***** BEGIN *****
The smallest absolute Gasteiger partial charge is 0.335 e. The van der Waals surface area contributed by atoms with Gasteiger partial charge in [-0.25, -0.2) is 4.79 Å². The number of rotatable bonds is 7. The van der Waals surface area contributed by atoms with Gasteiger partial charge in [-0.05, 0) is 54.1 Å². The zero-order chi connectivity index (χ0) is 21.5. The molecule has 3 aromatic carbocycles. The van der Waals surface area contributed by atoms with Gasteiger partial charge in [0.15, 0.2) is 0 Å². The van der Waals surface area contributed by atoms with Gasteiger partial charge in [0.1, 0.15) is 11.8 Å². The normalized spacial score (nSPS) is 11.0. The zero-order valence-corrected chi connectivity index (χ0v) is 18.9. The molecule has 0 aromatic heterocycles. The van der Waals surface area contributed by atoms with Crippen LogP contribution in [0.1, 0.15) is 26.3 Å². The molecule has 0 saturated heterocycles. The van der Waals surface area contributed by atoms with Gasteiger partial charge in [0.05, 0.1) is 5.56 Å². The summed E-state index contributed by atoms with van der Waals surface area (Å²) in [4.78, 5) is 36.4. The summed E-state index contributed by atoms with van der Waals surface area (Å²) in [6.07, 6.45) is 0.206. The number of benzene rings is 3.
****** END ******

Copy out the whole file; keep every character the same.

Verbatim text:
The smallest absolute Gasteiger partial charge is 0.335 e. The van der Waals surface area contributed by atoms with Gasteiger partial charge in [-0.25, -0.2) is 4.79 Å². The number of rotatable bonds is 7. The van der Waals surface area contributed by atoms with Gasteiger partial charge in [-0.05, 0) is 54.1 Å². The zero-order chi connectivity index (χ0) is 21.5. The molecule has 3 aromatic carbocycles. The van der Waals surface area contributed by atoms with Gasteiger partial charge in [0.15, 0.2) is 0 Å². The van der Waals surface area contributed by atoms with Gasteiger partial charge in [0.1, 0.15) is 11.8 Å². The normalized spacial score (nSPS) is 11.0. The zero-order valence-corrected chi connectivity index (χ0v) is 18.9. The molecule has 0 aromatic heterocycles. The van der Waals surface area contributed by atoms with Crippen LogP contribution in [0.1, 0.15) is 26.3 Å². The molecule has 0 saturated heterocycles. The van der Waals surface area contributed by atoms with Gasteiger partial charge in [0.05, 0.1) is 5.56 Å². The summed E-state index contributed by atoms with van der Waals surface area (Å²) in [4.78, 5) is 36.4. The summed E-state index contributed by atoms with van der Waals surface area (Å²) in [6.07, 6.45) is 0.206. The number of benzene rings is 3.